Newswise — It is virtually impossible for a prospective Magellanic penguin mother to find or build a soft spot to lay her eggs. So it turns out that her eggs come with extra-thick shells to withstand being laid on hard surfaces and survive being kicked around during penguin fights.
But it takes a lot of extra calcium to produce thicker shells, and a penguin can't just run to the corner drugstore to pick up some calcium-rich antacid tablets. New research led by a University of Washington biologist shows that during the period when eggs are being laid, female penguins have significantly more mollusk shells, mainly clams and mussels, in their stomachs than males do. The mollusk shells gradually leach calcium used to form eggshells.
Penguins typically nest on hard surfaces near coastlines and, if soil conditions are right, they might build burrows. Because they can't fly and are made to be agile swimmers rather than to walk gracefully on land, it is rare that they can collect much soft nesting material.
Still, their eggs are rarely broken because the shells are more than 50 percent thicker than expected for their size, which is about twice that of a chicken egg, said Dee Boersma. The University of Washington biology professor has studied penguins in South America, Antarctica and various South Seas islands, and said the thick-shell pattern follows for some other birds too.
"The birds that lay eggs on rocks or those that tend to lay them from great heights, like ostriches and rheas, also tend of have thicker eggshells," she said.
Both female and male penguins typically fast for a week or more before eggs are laid. Both genders ingest mollusk shells before the fast begins, which could alleviate hunger during the fast. But females lacking other sources of calcium ingest significantly more mollusk shells, which apparently supplements calcium taken from their bones for eggshell formation.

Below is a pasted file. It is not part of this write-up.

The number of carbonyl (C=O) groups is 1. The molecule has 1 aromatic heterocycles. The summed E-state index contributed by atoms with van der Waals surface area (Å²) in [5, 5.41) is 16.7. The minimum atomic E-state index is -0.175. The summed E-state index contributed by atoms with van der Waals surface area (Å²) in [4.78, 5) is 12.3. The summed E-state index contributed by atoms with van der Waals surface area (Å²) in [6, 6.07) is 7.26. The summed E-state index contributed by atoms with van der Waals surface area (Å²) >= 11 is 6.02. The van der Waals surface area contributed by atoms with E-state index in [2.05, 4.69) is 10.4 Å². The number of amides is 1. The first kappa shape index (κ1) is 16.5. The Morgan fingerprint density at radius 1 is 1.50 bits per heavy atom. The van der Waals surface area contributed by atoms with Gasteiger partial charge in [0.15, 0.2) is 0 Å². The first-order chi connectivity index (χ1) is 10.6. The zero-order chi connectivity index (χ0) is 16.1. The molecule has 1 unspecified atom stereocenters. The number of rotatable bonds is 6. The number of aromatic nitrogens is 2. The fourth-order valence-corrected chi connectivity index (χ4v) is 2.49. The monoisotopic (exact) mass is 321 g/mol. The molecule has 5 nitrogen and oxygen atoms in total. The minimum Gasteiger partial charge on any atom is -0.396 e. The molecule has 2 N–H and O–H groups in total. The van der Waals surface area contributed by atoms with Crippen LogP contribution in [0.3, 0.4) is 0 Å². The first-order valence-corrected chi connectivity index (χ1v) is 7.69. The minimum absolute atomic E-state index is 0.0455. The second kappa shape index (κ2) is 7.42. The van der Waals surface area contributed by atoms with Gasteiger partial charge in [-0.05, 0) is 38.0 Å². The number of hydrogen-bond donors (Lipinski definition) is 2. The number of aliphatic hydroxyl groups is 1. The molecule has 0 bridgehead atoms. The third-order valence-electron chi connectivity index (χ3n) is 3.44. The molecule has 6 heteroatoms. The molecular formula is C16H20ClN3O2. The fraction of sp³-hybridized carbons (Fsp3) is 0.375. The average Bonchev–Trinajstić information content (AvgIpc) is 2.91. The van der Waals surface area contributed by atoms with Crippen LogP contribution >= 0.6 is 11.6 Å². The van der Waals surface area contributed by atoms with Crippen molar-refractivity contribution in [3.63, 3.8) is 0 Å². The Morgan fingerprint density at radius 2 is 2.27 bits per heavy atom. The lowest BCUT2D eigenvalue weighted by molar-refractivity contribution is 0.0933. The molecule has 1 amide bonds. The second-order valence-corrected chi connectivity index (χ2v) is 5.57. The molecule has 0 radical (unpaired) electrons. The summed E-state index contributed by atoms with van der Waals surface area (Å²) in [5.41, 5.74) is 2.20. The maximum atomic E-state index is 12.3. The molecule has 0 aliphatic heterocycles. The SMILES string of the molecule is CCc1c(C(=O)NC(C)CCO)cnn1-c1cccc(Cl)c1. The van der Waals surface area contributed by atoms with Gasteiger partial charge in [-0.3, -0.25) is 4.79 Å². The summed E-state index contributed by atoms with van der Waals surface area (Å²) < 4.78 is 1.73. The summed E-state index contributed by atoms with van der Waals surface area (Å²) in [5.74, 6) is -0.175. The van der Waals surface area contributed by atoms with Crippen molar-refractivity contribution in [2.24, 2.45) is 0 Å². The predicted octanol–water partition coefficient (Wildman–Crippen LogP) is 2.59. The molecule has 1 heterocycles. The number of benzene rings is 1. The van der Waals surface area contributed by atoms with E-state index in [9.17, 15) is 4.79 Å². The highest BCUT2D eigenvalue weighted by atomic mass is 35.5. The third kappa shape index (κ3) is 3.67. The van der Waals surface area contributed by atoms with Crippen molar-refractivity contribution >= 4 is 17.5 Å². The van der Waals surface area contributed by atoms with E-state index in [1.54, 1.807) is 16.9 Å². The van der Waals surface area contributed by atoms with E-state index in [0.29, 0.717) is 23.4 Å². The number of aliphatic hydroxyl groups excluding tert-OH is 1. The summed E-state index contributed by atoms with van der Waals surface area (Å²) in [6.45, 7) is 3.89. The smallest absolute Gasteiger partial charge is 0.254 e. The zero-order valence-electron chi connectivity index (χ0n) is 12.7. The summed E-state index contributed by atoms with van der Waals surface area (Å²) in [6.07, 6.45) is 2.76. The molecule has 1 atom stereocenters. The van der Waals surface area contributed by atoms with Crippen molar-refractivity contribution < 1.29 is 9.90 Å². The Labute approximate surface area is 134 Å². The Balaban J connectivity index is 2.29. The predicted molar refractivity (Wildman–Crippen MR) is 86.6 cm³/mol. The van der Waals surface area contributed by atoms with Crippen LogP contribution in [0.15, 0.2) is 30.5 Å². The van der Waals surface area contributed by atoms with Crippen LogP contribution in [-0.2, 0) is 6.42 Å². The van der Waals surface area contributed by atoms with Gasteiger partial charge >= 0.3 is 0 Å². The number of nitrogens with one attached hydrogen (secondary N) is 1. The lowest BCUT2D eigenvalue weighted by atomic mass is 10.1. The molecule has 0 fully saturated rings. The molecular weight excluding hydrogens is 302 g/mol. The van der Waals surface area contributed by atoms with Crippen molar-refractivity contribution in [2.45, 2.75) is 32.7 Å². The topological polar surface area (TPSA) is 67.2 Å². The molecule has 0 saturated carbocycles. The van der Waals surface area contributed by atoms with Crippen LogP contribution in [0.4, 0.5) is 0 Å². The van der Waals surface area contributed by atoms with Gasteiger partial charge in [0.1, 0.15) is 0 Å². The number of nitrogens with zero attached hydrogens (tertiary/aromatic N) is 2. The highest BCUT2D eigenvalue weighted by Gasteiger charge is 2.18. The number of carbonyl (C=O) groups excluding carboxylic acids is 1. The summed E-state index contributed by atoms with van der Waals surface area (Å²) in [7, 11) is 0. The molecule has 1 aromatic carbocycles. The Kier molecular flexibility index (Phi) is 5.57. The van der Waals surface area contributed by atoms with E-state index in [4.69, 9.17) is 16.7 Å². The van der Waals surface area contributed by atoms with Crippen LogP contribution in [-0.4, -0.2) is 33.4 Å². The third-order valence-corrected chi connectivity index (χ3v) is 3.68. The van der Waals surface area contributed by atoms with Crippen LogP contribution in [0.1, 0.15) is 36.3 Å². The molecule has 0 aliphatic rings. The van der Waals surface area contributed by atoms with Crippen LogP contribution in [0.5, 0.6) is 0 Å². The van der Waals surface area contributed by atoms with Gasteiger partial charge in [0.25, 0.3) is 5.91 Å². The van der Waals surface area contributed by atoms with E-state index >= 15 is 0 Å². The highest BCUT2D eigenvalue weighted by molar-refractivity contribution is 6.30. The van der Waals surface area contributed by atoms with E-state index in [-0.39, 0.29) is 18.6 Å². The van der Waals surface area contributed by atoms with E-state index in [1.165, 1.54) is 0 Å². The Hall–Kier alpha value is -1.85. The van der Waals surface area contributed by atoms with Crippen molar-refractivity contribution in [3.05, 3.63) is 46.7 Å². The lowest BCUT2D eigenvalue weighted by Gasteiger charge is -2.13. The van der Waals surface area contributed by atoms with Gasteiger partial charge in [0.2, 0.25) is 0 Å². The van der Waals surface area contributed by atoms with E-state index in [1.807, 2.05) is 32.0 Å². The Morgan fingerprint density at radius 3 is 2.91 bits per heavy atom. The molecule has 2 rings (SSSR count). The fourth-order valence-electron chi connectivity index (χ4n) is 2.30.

The thicker shells are important for penguins, which often nest in large colonies. Boersma has documented that, particularly in more densely populated colonies, periodic nasty fights break out and eggs or newly hatched chicks are destroyed as the adults scurry back into their nests or burrows, either during or after a fight.
"There's a point where you can't build strong-enough eggshells to survive fights. If you could, the chicks probably couldn't get out," she said. "Remarkably, they don't lose that many."
Eggs also are lost when heavy rains saturate the ground and cause burrows to collapse, but even then the thicker eggshells prove to be advantageous, since adults are able to retrieve some of those eggs.
Boersma is the lead author of a paper documenting the penguin eggshell research published recently in The Auk, a quarterly journal of the American Ornithologists' Union. Her co-authors are Ginger Rebstock, a UW research associate in biology, and David Stokes, an assistant professor of environmental studies at California's Sonoma State University.
From 1984 through 2001, Boersma and her colleagues gathered data on 10,023 eggs at a Magellanic penguin reserve at Punta Tombo, Argentina. Just 257 of the eggs, or 2.6 percent, were broken by anything other than predators or human-caused accidents, similar to the rate for birds that do not nest on hard surfaces or fight in the vicinity of the nest. The researchers determined that 43 percent of the broken eggs were destroyed because of fights.
The researchers also performed necropsies and examined stomach contents of penguin carcasses collected at different times of the year. In the post-egg-laying period, few penguin stomachs contained mollusk shells and the findings were the same for male and female. But during the period around egg-laying, females were far more likely to have shells in their stomachs than males.
"Basically, they're getting a slow-calcium release for weeks before they lay their eggs," Boersma said.
The research was supported by the Wildlife Conservation Society, the Exxon/Mobil Foundation, the MKCG Foundation, the W.K. Kellogg Foundation and Friends of the Penguins.
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